Opinion - Europe is creating an agricultural sinkhole for Africa


Opinion - Europe is creating an agricultural sinkhole for Africa

As farmers protest across Europe, blockading cities, smashing through police barricades, and dumping manure, European politicians are falling over themselves to promise increased trade barriers against African food and agriculture imports.

But how is it that locking out Kenyan horticulture, South African oranges, and Tanzanian sunflower seedshas become such a burning issue for Africa’s biggest agricultural trading partner?

The answer lies in pest control.

For when the European Union launched its Green Deal climate action plan in 2019, with the noble aim of reducing the emissions driving climate change, it threw in an extra green target of phasing out the use of pesticides.

It seemed a sweet political move for the European Commission at the time, following countless distorted campaigns from environmentalists exploiting the membership and revenue power of claiming food and drink contamination and environmental catastrophe.

Facts weren’t a necessity in this: the point was scary headlines. Just one example, now impacting most of  Africa, were claims that one of the world’s newest and cleanest insecticides was wiping out bees, essential to the pollination of human food. It made a powerful narrative, creating images of a future world devoid of pollinated fruits.

It just didn’t happen to be true. The pesticides don’t affect bees and the bee population is rising rapidly everywhere, including in nations still using the targeted pest controls. But the bee campaign, and many others claiming far-fetched health and environmental risks, had, by then, driven public opinion and pseudo science into a frenzy of opposition to pesticides

The timing couldn’t have been worse, as climate change began inexorably increasing the range and volume of plant pests and diseases.

Thus, as Europe rolled out ever more bans of pesticides deemed low risk elsewhere, its agricultural production began stagnating and declining. It gave farmers rounds of compensation, rising to now half their income. But, as the pest loses mounted, European producers began protesting against ‘unfair’ competition from imports still allowed to use pest protection, very often from Africa.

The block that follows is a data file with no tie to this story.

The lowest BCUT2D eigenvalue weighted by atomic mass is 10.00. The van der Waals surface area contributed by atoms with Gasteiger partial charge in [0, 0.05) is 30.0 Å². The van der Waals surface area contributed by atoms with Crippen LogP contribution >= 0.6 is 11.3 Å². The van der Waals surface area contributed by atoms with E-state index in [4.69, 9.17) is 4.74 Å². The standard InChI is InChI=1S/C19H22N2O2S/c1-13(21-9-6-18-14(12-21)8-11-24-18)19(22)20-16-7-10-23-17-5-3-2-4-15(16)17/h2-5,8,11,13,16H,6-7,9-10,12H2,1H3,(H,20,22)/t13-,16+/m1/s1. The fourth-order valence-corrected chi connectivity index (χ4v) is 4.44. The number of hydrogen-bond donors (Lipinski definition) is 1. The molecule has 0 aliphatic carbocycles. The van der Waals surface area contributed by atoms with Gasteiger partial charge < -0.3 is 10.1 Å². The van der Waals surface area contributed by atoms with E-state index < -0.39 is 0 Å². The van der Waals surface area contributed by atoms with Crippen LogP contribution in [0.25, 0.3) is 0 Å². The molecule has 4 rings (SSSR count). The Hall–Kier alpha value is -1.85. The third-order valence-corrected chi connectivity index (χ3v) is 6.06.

This saw Europe turn to the mission of enforcing its extra pesticide ‘precautions’ in Africa too. It began by moving most of the Maximum Residue Levels for these risk-approved pesticides to a technical zero. This triggered a World Trade Organisation dispute that is still running, driven by the US and India, but including multiple African nations, decrying the effective pesticide bans as trade barriers.

The EU then additionally introduced new lists of quarantine pests, most of which required the banned pesticides to control.

African agricultural exporters were caught in an effective pincer movement, locked out by pests they could no longer control.

In West Africa, the impact on the cocoa sector, which alone accounts for over a third of all African agricultural exports to the EU, has been so severe, cocoa prices have now soared. Coffee has also been hurt, while, in Southern Africa, the fruit and nut industries, which account for another 14 percent of Africa’s total agricultural exports to the EU, are hanging on a thread. Last year, Europe demanded South Africa chill all oranges for export at below 2 degrees Celsius for 20 days before shipping instead of using pest protection, triggering industry warnings of a 20 percent fall in exports and thousands of job losses.

But, in Kenya, efforts to maintain flower, fruit and vegetable exports to the EU have triggered even greater extremes, with the local banning of pesticides targeted by Europe drawing warnings from the CEO of the Kenya Fresh Produce Consortium of a $1bn food production loss per year. More recent estimates show the country will move into a food crisis from 2025 as a result.

For Africans cannot survive if maize is left for the Fall Army Worm that destroys up to 70 percent of crops, or cocoa is given up to mirids that also damage over 70 percent, wheat to complete destruction from leaf rust, and coffee to coffee berry borer.

African governments are juggling between limiting their export collapse – to maintain import funds without which all development slows – and ensuring food production and food security at home.

It is a dire trade-off – being driven by a policy so divisive in Europe that the European Parliament, last October, voted against a new bill to further halve its own pesticide use, while EU President Ursula von der Leyen has said pesticide withdrawals have now become “a symbol of polarisation” for the EU

In Africa, they are creating poverty, hunger and reversed development, and now the solution to Europe’s newest political protests over them is to hit Africa harder still.

Jenny Luesby is a development consultant specialising in climate change, and the publisher of FarmBizAfrica.com

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